Turmeric Potatoes and Cauliflower

Clara’s favorite bright yellow and delicious (not to mention nutritious) hand-stainer recipe : potatoes roasted with lots of turmeric and mustard seeds, finished with lime juice and tossed with caramelized cauliflower – let us stain our hands and countertops with this pungent spice and you just relax and reap the benefits

Kitchen Sink Salsa

Liz’s salsa making magic continues with this all-over-the-place amazing salsa of tomatillos, corn, and jalapeños from Alverez with pinto beans, ancho, pasilla, and (of course) lime

Plus something for the kids!!

KFH peanut butter

Fresh Made Peanut Butter and Raspberry Jam Sandwiches!!!

So we’ll see you there…

my catering job.

I have had the pleasure of catering some extremely scenic places this summer with my catering job – as well as having some fun tasks. Like these:

A big pile of ribs.

A big pile of ribs.

Got to grill a huge amount of pork ribs on a giant grill outside – I would say a great way to spend a sunny blue-skied day. Far from the chatter of the kitchen, babying some gorgeous pieces of meat.

 

Preserves for days.

Preserves for days.

The other day I was given ingredients and told to make preserves – this is what I came up with: Apricot Ginger Jam, Spicy Apricot Carrot Gelee (it was supposed to be another take on Carrot Marmalade – which I adore – but the pectin went crazy and it firmed up to the consistency of a Turkish Delight), Pear Balsamic Preserves (with port and grapes), Caponata. It was, by far, the funnest day at work I had in a long time.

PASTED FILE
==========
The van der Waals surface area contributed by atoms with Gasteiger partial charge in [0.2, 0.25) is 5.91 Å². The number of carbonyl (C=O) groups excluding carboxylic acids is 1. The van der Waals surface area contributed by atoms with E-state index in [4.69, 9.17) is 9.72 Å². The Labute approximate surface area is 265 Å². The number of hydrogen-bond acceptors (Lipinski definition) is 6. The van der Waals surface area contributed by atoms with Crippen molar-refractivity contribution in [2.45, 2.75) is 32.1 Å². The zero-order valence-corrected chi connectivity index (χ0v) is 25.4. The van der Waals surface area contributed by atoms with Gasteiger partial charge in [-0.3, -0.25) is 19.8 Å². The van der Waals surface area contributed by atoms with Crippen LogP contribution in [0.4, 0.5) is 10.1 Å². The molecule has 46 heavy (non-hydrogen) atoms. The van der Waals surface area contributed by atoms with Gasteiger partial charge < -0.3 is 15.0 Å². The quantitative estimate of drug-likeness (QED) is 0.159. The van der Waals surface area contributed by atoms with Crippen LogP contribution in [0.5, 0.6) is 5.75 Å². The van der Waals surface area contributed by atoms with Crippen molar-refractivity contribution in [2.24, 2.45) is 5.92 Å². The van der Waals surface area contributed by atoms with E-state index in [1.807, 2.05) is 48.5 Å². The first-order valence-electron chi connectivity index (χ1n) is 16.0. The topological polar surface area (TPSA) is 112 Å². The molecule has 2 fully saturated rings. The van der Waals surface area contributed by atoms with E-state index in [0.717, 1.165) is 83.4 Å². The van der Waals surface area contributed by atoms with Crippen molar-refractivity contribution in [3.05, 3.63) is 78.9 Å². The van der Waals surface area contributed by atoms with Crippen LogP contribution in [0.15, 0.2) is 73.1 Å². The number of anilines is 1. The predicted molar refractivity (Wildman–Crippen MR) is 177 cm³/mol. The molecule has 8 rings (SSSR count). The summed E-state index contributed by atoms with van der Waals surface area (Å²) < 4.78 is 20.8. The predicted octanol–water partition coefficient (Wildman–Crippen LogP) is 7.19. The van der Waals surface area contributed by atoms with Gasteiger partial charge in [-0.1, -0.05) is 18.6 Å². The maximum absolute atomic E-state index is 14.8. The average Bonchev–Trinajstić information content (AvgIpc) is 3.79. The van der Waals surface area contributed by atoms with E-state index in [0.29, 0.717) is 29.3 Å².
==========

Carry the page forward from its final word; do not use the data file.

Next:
The view from my oven.

The view from my oven.

This is at Mohai on Lake Union, where we literally set up feet from the water. It is glorious to say the least. We get to watch the sea planes land and listen to the clanging of the rope against the masts of the sailboats in the breeze – by far the most relaxing “kitchen” we work in.

 

Out the window at a job on Pier 9 - disregard the weird UFOs, they are just reflections.

Out the window at a job on Pier 9 – disregard the weird UFOs, they are just reflections.

My walk to Pier 9.

My walk to Pier 9.

We worked a job on Pier 9 – which is not by itself pretty, but the walk there had a stunning view and I got to sneak a little peak at the lake during a lull in service.

 

Grilling Grapes.

Grilling Grapes.

 

Making liquid nitrogen ice cream.

Making liquid nitrogen ice cream.

Smoking marshmallows.

Smoking marshmallows.

 

 

 

Out the door of the Virginia 5.

Out the door of the Virginia 5.

Worked a wedding on this lovely boat, the Virginia 5.

Worked a wedding on this lovely boat, the Virginia 5.

The view from my oven on the Virginia 5.

The view from my oven on the Virginia 5.

The Virginia 5 is a historic steam boat that lives on Lake Union near Mohai – the kitchen, sorry “the galley,” is a horrible tiny sweat box – but the ship is beautiful and it went out on the water for the ceremony. I could keep my eye on the outside through that door above and occasionally got to steal away a minute or two to step outside.